Obama Acts Like He Doesn't Know He's an Executive-Power Extremist
Even as Obama implies that he is a circumspect steward of constitutional democracy, he asserts that even absent “a direct or imminent threat,” he has absolute power to wage war without congressional support, the Constitution and the opinions of the demos be damned. If the passage ended there it would be staggering in its internal tension. As Jack Goldsmith explained in detail, intervening in Syria without congressional sign-off would “push presidential war unilateralism beyond where it has gone before.” Asserting that power without using it is still an extreme position to take.
Obama goes a delusion farther. Ostensibly because he hasn’t yet intervened, even though he repeatedly and needlessly asserts his right to do so unilaterally, he casts himself as moving away from unilateralism and toward consulting Congress. The benefits are “especially true after a decade that put more and more war-making power in the hands of the president,” he notes, “while sidelining the people’s representatives from the critical decisions about when we use force.”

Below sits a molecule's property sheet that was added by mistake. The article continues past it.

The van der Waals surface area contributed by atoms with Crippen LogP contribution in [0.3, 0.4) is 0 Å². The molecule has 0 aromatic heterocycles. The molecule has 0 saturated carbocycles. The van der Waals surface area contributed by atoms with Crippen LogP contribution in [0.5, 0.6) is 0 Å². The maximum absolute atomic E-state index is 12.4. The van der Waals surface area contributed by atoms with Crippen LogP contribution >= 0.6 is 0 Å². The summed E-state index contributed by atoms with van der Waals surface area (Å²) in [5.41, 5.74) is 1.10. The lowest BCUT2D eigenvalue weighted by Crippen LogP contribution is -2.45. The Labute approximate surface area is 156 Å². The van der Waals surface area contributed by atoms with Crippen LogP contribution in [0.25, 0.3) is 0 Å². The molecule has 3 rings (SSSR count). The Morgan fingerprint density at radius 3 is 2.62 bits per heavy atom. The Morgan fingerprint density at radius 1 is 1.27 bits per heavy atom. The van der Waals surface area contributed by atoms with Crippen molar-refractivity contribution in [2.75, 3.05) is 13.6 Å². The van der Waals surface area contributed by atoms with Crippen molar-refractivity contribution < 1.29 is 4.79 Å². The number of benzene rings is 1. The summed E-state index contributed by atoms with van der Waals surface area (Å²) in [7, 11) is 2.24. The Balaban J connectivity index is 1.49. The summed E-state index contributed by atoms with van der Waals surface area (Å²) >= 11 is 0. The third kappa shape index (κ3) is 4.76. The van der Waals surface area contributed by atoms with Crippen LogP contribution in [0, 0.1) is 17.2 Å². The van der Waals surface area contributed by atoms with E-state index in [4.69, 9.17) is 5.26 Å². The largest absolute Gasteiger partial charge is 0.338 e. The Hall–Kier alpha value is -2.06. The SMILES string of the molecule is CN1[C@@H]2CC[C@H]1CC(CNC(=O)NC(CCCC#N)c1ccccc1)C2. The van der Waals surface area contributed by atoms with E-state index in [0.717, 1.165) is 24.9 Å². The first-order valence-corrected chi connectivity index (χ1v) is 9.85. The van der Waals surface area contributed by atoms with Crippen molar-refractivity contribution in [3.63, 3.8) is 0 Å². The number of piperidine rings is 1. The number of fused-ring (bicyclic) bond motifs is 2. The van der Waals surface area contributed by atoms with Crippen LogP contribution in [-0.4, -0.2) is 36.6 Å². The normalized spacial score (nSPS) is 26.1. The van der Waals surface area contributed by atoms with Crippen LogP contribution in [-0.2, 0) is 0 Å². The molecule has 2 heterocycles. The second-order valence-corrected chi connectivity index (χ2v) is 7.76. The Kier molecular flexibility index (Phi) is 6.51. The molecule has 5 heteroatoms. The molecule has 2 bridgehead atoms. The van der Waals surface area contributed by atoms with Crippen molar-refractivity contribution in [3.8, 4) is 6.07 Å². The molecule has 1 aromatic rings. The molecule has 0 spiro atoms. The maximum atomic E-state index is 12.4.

The grammar is priceless. Who “put more and more war-making power in the hands of the president”? In Obama’s telling, “a decade” put the executive power there.
The absence of a human subject in the sentence isn’t hard to figure out. For all President George W. Bush’s faults, he sought and received majority support for the Patriot Act, the September 2001 AUMF, the War in Afghanistan, and the War in Iraq. Obama’s expansion of the drone war and his illegal war-making in Libya didn’t turn out as bad as Iraq, so it’s hard to see him as a worse president, but Obama has done more than Bush to expand the war-making power of the White House. As for “sidelining the people’s representatives from the critical decisions about when we use force,” it’s Obama who went into Libya despite the fact that a House vote to approve U.S. involvement was brought to the floor and voted down.